Market Fair Preparations

With an event (the Market Fair in Dover, DE) in early November coming up, I’m under the gun. I need to clothe 2-4 people c.1770 from my meager stash of costuming, and I need extra clothes to display and to demonstrate with. So now comes the big push: I need to finish *all* my sewing projects and complete a handful of new ones within three weeks.

First up was reworking a checked linen shirt for my dad. I had made the collar too small when I finished the shirt. Instead of making a whole new collar (which would mean I’d have to sew another buttonhole … I hate buttonholes … ) I took the collar off, cut it in half, and added a piece to the center back.

Widening a shirt collar. I took it off and cut it in half, then added a strip down the back & re-attached it.

Widening the shirt collar: the original cut in half, and the addition about to be added. Also the iProduct playing Mozart – you’ve gotta have that atmosphere.

The finished shirt, with the collar and back of the body both pieced. If I had been more careful, I could have lined the checks up and made the seams almost invisible.

The finished shirt, with the collar and back of the body both pieced. If I had been more careful, I could have lined the checks up and made the seams almost invisible. More on me and my accuracy in sewing later.

Except for the button rings, this shirt is 100% linen, and 100% handmade. It feels sooooo good.

Except for the button rings, this shirt is 100% linen, and it’s 100% hand sewn. It feels sooooo good. And looks sooooo bad all wrinkled and droopy.

My second project was for myself. I have needed a muff for a while because my hands get cold easily, so I made one from a leftover bit of wool from my red wool cloak. I also made a cover for it, to make it a little more versatile. It was a nice project because it wasn’t difficult sewing, and it took only an hour to get the actual muff done. The cover took a little longer.

The muff, with the cotton and silk cover on. It'll look better in context. I hope.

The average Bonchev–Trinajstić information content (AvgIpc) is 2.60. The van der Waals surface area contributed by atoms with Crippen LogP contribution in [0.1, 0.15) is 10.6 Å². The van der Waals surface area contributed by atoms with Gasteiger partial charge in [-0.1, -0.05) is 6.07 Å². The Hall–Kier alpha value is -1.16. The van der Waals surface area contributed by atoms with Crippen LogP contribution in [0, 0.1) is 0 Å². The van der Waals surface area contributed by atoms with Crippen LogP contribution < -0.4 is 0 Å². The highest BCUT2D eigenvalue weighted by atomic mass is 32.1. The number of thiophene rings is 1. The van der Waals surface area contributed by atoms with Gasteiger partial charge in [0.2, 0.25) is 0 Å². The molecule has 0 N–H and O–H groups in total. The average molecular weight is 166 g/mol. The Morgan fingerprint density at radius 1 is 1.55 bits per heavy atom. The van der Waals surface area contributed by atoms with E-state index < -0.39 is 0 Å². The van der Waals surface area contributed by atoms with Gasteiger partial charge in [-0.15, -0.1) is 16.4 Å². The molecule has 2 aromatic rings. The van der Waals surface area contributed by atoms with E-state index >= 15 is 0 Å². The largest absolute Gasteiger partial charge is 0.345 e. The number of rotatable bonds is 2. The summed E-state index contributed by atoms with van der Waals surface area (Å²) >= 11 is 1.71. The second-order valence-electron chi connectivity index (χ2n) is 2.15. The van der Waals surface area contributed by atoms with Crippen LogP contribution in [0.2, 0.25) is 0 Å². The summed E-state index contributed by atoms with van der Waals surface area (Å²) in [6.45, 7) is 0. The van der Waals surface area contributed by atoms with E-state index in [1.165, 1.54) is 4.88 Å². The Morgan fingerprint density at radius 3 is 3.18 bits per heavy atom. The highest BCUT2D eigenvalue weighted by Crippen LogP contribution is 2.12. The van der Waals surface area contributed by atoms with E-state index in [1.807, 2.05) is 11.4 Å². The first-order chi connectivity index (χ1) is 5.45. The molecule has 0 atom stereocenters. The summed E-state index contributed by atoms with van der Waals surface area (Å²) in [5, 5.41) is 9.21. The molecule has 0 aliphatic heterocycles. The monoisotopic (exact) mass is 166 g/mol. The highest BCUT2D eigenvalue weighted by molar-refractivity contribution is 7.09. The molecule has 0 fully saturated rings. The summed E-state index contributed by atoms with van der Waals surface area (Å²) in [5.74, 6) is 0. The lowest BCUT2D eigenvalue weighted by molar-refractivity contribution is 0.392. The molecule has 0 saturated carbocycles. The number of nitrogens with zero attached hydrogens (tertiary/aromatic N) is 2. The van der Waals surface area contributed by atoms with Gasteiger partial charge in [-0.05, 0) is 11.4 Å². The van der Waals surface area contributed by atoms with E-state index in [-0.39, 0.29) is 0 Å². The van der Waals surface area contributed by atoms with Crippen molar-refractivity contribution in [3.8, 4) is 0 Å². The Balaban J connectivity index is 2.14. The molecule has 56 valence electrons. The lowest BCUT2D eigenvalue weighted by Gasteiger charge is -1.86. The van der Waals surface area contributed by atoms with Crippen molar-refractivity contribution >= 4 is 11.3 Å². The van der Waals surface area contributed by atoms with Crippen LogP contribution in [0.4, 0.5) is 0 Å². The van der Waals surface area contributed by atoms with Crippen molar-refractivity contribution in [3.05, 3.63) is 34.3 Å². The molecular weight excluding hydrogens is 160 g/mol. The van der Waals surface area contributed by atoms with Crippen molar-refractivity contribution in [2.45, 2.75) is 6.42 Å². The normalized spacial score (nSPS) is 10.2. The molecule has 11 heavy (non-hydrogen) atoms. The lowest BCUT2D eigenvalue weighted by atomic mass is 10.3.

The muff, with the chintz and silk cover on. It’ll look better in context. I hope. And yeah, I know how to sew a straight line, I was just making this up as I went / too lazy / not caffeinated enough to do it.

So what’s next? I have a mental list of things I want to make, but I’m not sure how many I will be able to actually finish. I’d love to make a small child’s set of clothes, with a pudding cap and stays, to demonstrate with. I really need to get a few more petticoats, short gowns or jackets, chemises and shoes (eek!) made. A pair of stays or jumps to demonstrate with would really make me happy, but I probably won’t be able to do that in time. We’ll see how much I am able to do before the end of the month!

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About Amanda Goebel

I'm an Anthropology / Fashion History and Material Culture graduate from The University of Delaware, currently working on a Master's in Museum Studies. I'm a living historian interested in costume and culture from years before. I love researching the mundane and the everyday that has changed or disappeared since. I re-enact the 18th century, and I recreate clothing from that time. This blog is where I'll write about my research and projects. View all posts by Amanda Goebel

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